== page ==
A.I. versus M.D. | New Yorker

Excellent piece from Siddhartha Mukherjee on the state of advanced computer learning in medicine.

While this piece is very long, it is well worth the read. Mukherjee takes care to highlight the promise of computer-aided diagnosis as well as the potential pitfalls.

Sebastian Thrun, formerly of Stanford’s Artificial Intelligence Lab and Google X who has worked on machine-learning for medical diagnosis, discussing the impact of artificial intelligence in medicine:

“I’m interested in magnifying human ability,” Thrun said, when I asked him about the impact of such systems on human diagnosticians…"The industrial revolution amplified the power of human muscle. When you use a phone, you amplify the power of human speech. You cannot shout from New York to California”—Thrun and I were, indeed, speaking across that distance—“and yet this rectangular device in your hand allows the human voice to be transmitted across three thousand miles. Did the phone replace the human voice? No, the phone is an augmentation device. The cognitive revolution will allow computers to amplify the capacity of the human mind in the same manner. Just as machines made human muscles a thousand times stronger, machines will make the human brain a thousand times more powerful.” Thrun insists that these deep-learning devices will not replace dermatologists and radiologists. They will augment the professionals, offering them expertise and assistance.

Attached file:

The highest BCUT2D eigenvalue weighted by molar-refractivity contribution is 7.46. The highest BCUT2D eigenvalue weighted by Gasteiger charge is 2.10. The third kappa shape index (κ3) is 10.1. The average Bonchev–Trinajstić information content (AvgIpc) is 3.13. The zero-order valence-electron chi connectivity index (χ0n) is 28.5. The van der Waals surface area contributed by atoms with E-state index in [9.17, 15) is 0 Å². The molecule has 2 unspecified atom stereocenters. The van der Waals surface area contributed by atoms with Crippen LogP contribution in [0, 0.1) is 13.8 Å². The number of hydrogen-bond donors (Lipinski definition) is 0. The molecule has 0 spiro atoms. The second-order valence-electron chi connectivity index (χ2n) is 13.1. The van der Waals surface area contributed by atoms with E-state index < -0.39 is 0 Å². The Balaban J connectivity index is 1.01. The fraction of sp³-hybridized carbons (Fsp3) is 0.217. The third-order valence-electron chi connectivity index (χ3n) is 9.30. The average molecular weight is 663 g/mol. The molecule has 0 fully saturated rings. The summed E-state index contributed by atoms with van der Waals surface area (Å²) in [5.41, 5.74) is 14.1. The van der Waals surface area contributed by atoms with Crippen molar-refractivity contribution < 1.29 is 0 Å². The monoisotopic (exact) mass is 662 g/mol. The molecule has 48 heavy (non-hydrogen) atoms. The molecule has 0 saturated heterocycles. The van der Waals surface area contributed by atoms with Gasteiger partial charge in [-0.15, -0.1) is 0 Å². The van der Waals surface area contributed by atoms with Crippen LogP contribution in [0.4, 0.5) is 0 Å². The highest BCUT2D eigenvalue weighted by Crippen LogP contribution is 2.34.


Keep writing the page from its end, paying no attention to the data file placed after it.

We need such augmentation in medicine. The current practice of medicine is incredibly labor intensive, not only from the well known burden of paperwork and administrative tasks, but also the fundamental process of diagnosis and treatment. For complex diseases, physicians must integrate a long patient history and disease course with hundreds of clinical data points. This process is cumbersome and error-prone. The complexity of modern medicine is only going to grow and with it our need for augmented medicine.

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